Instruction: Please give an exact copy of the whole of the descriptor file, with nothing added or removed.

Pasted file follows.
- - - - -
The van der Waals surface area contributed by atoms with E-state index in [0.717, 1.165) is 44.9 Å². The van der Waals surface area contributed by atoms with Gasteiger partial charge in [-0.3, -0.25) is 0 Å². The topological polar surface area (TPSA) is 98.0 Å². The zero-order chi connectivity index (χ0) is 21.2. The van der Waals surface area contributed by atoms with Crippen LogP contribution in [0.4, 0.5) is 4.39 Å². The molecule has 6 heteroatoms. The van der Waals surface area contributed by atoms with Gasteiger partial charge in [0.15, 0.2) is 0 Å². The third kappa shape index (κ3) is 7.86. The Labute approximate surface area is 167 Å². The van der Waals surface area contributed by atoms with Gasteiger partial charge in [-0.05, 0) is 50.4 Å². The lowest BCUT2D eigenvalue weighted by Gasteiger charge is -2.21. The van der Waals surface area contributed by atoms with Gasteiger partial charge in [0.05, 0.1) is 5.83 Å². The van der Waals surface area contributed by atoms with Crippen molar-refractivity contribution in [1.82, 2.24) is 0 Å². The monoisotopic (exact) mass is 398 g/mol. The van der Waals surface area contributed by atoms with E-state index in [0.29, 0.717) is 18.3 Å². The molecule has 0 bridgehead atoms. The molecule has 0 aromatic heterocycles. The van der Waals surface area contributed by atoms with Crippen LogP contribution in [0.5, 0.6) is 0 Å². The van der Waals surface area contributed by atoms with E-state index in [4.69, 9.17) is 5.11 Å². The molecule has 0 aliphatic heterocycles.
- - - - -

The van der Waals surface area contributed by atoms with E-state index in [0.717, 1.165) is 44.9 Å². The van der Waals surface area contributed by atoms with Gasteiger partial charge in [-0.3, -0.25) is 0 Å². The topological polar surface area (TPSA) is 98.0 Å². The zero-order chi connectivity index (χ0) is 21.2. The van der Waals surface area contributed by atoms with Crippen LogP contribution in [0.4, 0.5) is 4.39 Å². The molecule has 6 heteroatoms. The van der Waals surface area contributed by atoms with Gasteiger partial charge in [0.15, 0.2) is 0 Å². The third kappa shape index (κ3) is 7.86. The Labute approximate surface area is 167 Å². The van der Waals surface area contributed by atoms with Gasteiger partial charge in [-0.05, 0) is 50.4 Å². The lowest BCUT2D eigenvalue weighted by Gasteiger charge is -2.21. The van der Waals surface area contributed by atoms with Gasteiger partial charge in [0.05, 0.1) is 5.83 Å². The van der Waals surface area contributed by atoms with Crippen molar-refractivity contribution in [1.82, 2.24) is 0 Å². The monoisotopic (exact) mass is 398 g/mol. The van der Waals surface area contributed by atoms with E-state index in [0.29, 0.717) is 18.3 Å². The molecule has 0 bridgehead atoms. The molecule has 0 aromatic heterocycles. The van der Waals surface area contributed by atoms with Crippen LogP contribution in [0.5, 0.6) is 0 Å². The van der Waals surface area contributed by atoms with E-state index in [4.69, 9.17) is 5.11 Å². The molecule has 0 aliphatic heterocycles.